We're half advice show, half survival guide. We answer all your questions, from how to find a date, to how to find water in the desert.
We're half advice show, half survival guide. We answer all your questions, from how to find a date, to how to find water in the desert.
© 2019 OwlTail All rights reserved. OwlTail only owns the podcast episode rankings. Copyright of underlying podcast content is owned by the publisher, not OwlTail. Audio is streamed directly from NPR servers. Downloads goes directly to publisher.
Episode 51: Money Tree. When Axton Betz-Hamilton was 11 years old, her parents' identities were stolen. At that time, in the early 90s, consumer protection services for identity theft victims were basically non-existent. So the family dealt with the consequences as best they could. But then when Axton got to college, she realized that her identity had been stolen as well. Her credit score was in the lowest 2%. As she was working to restore her credit, she inadvertently discovered who had stolen the family's identity. It would change everything forever. View the photograph Axton describes here. If you live in Los Angeles, Washington D.C., Durham, Philadelphia, Anaheim, Brooklyn, Boston, Chicago, Iowa City, Minneapolis, Seattle, Portland, San Francisco, or Toronto. . . come see us tell all new stories live! Learn more at http://thisiscriminal.com/live/. Criminal is a proud member of Radiotopia from PRX.
Case 60: Jonestown (Part 3). [Part 3 of 3] You may think you know the story, but do you… This is the chilling conclusion to Jonestown. Researched and written by Milly Raso For all credits and sources please visit casefilepodcast.com/case-60-jonestown-part-3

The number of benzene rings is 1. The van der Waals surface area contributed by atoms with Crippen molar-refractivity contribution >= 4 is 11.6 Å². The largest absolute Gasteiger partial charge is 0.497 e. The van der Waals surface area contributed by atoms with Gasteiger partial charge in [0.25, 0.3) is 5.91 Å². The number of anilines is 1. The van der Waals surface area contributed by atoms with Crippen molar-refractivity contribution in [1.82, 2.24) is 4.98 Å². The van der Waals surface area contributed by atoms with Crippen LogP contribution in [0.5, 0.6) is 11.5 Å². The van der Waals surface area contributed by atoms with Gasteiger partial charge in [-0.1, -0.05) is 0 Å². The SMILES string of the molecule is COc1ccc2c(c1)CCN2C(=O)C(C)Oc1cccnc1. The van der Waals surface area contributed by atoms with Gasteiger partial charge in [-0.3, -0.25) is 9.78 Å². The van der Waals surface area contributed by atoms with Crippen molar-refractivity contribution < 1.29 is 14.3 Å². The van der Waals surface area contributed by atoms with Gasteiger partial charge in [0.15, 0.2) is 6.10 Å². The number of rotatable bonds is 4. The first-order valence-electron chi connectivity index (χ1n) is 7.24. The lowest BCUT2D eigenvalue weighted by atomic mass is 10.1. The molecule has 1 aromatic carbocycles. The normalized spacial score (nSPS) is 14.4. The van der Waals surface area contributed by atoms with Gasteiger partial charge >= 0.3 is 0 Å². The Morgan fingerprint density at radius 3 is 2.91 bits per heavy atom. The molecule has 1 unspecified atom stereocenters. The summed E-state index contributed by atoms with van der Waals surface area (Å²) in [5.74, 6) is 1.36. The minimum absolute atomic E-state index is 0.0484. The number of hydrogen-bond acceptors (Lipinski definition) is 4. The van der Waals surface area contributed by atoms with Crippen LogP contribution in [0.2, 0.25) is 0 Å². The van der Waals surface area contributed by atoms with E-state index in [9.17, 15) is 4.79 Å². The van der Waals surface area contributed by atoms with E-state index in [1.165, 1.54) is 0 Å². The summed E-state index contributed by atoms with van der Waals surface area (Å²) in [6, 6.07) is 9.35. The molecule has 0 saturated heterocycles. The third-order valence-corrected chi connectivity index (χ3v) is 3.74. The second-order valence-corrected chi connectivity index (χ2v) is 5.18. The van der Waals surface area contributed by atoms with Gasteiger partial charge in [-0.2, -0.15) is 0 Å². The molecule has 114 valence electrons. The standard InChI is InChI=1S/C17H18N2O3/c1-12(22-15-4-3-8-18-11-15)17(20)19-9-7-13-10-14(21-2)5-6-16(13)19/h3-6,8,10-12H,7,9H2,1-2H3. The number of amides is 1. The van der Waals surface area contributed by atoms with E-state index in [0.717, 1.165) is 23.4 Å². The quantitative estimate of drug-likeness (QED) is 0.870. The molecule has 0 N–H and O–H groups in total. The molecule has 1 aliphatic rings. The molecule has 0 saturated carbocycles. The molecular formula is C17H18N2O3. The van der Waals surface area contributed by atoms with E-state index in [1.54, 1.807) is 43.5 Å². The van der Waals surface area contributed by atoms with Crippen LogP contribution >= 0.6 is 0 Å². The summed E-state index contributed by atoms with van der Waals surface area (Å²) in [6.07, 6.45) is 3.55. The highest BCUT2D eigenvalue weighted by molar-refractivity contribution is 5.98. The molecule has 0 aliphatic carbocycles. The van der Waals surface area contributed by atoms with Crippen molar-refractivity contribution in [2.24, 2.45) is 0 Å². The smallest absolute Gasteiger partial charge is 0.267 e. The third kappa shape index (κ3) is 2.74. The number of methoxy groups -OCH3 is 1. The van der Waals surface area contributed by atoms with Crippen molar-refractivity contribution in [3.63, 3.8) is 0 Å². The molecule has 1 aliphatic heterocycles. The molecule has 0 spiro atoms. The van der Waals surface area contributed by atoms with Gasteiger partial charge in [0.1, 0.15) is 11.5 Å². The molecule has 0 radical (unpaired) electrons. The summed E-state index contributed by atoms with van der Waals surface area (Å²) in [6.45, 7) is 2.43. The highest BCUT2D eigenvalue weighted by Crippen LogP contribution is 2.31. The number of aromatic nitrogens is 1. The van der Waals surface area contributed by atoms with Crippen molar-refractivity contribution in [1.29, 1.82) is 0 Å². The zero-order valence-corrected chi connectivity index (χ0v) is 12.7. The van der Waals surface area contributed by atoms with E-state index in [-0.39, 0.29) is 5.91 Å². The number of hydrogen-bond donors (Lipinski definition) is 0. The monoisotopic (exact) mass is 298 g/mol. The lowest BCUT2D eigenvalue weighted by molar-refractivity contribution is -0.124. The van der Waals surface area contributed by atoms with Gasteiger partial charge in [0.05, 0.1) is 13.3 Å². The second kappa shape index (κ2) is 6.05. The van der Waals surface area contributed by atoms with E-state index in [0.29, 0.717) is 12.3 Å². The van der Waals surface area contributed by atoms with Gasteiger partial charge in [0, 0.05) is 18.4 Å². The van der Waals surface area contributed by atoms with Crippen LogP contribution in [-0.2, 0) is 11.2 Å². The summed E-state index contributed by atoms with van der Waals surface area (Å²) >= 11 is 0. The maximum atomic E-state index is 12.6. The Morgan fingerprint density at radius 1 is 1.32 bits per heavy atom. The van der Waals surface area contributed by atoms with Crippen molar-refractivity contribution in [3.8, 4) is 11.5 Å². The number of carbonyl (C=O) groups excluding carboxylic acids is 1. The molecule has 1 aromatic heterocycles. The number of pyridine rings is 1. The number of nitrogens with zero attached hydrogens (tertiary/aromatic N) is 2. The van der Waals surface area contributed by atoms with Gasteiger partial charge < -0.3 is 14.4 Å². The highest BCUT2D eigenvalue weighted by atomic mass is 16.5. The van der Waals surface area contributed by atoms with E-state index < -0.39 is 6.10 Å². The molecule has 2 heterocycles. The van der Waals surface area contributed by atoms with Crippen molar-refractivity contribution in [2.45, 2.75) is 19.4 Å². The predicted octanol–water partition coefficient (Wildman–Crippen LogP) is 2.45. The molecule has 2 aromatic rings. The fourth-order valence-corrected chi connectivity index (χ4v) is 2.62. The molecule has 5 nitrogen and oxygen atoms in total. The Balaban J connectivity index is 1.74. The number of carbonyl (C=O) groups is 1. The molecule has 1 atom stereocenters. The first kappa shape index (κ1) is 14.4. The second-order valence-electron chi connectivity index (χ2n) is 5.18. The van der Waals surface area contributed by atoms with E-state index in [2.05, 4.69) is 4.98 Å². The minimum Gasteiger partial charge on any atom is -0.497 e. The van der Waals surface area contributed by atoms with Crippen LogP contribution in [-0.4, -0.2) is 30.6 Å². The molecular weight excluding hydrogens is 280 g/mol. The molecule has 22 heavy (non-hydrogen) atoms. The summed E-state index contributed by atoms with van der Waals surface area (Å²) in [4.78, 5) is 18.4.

#3 I Have Got Some People Waiting For Me. Aziz’s life has been a story of chance – and choice. As Michael pieces together Aziz’s journey from Sudan to Manus, he realises Aziz has been searching for a safe place for about eight years. So what gives him the ability, and the energy, to speak out? How has Aziz fought for so long, and what makes him want to be ‘the messenger’? ‘I’m pretending like I’m really happy, and laugh, and you know, smiling on the phones and doing stuff like that – so they feel like, “Oh, my son is really living in a good environment”. So they think like that, but the opposite is the truth.’ Aziz Aziz tells Michael, ‘I have got some people ...waiting for me. They love me, they want me to be with them.’ Haltingly, and sometimes with great difficulty, Aziz starts to share stories about his home, the family that he longs to see, and why he fled. Looking to find out more, Michael speaks to Sudan expert Anne Bartlett about the current situation there. As Aziz shares snapshots from his past, Anne talks Michael through the conflict in Sudan, which, despite leaving the headlines long ago, continues to unfold. Michael worries that he’s adding to Aziz’s trauma by digging up painful memories – ever aware of how hard it is to have these kinds of conversations in short, overlapping messages, without the benefit of reading someone’s signals face to face. Meanwhile, Aziz weighs up how much to tell his family about Manus, and explains to Michael why he’s sometimes tortured by regret. Warning: This episode of The Messenger includes graphic content and mentions self-harm. If you or someone you know needs help, you can contact one of Australia’s national 24/7 crisis services such as Lifeline on 13 11 14 or at lifeline.org.au, or the Suicide Call Back Service on 1300 659 467. Transcript Download a PDF transcript of this episode here. In this episode Abdul Aziz Muhamat Michael Green Associate Professor Anne Bartlett, University of New South Wales, President of the Sudan Studies Association Our theme music was composed by Raya Slavin. Music used in this episode includes: 'Blue Milk' by Stereolab, 'Up the Box' by Andy Stott, 'Feld' by To Rococo Rot, 'Firefly' and 'Four-Day Interval' by Tortoise, 'Cutting Branches for a Temporary Shelter' by Penguin Cafe Orchestra, 'Ending' by Kazumasa Hashimoto, 'Remedios the Beauty' by Oren Ambarchi, 'Lazyboat' and 'Vostok' by Triosk, 'Passages' by Bowery Electric, 'Self Seal Mishap' by Tennis and 'Ba Ba' by Sigur Rós. More information The Messenger is a co-production of Behind the Wire and the Wheeler Centre. It’s produced by Michael Green, André Dao, Hannah Reich and Bec Fary, with Jon Tjhia and Sophie Black at the Wheeler Centre.Narration by Michael Green. With reporting by Abdul Aziz Muhamat. Additional fact checking by the Guardian's Ben Doherty; transcription by Claire McGregor, Victoria Grey, Camilla Chapman, Lena Lettau and many more. This episode was edited and mixed by Bec Fary and Jon Tjhia. Thank you Dana Affleck, Angelica Neville and Sienna Merope. Also to Cameron Ford and Heidi Pett, and to Behind the Wire’s many participants and volunteers. Behind the Wire is supported by the Bertha Foundation.